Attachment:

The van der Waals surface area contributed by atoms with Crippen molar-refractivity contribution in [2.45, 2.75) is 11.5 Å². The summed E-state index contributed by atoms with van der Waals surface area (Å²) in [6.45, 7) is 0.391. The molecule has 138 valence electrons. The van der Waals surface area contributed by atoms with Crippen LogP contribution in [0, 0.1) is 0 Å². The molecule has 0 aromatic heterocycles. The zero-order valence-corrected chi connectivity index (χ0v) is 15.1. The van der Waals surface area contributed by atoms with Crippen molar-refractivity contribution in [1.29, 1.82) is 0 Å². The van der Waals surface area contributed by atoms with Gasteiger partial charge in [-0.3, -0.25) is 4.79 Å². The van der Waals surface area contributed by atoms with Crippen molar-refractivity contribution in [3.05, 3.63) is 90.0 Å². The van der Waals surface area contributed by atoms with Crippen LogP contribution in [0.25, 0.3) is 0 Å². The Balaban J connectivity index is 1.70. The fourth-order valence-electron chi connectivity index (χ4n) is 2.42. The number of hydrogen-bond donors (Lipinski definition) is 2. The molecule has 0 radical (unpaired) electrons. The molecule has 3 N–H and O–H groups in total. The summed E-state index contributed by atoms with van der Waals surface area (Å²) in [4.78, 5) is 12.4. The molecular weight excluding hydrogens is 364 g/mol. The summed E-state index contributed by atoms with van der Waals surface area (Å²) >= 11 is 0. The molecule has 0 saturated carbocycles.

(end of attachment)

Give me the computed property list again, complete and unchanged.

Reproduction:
The van der Waals surface area contributed by atoms with Crippen molar-refractivity contribution in [2.45, 2.75) is 11.5 Å². The summed E-state index contributed by atoms with van der Waals surface area (Å²) in [6.45, 7) is 0.391. The molecule has 138 valence electrons. The van der Waals surface area contributed by atoms with Crippen LogP contribution in [0, 0.1) is 0 Å². The molecule has 0 aromatic heterocycles. The zero-order valence-corrected chi connectivity index (χ0v) is 15.1. The van der Waals surface area contributed by atoms with Crippen molar-refractivity contribution in [1.29, 1.82) is 0 Å². The van der Waals surface area contributed by atoms with Gasteiger partial charge in [-0.3, -0.25) is 4.79 Å². The van der Waals surface area contributed by atoms with Crippen molar-refractivity contribution in [3.05, 3.63) is 90.0 Å². The van der Waals surface area contributed by atoms with Crippen LogP contribution in [0.25, 0.3) is 0 Å². The Balaban J connectivity index is 1.70. The fourth-order valence-electron chi connectivity index (χ4n) is 2.42. The number of hydrogen-bond donors (Lipinski definition) is 2. The molecule has 0 radical (unpaired) electrons. The molecule has 3 N–H and O–H groups in total. The summed E-state index contributed by atoms with van der Waals surface area (Å²) in [4.78, 5) is 12.4. The molecular weight excluding hydrogens is 364 g/mol. The summed E-state index contributed by atoms with van der Waals surface area (Å²) >= 11 is 0. The molecule has 0 saturated carbocycles.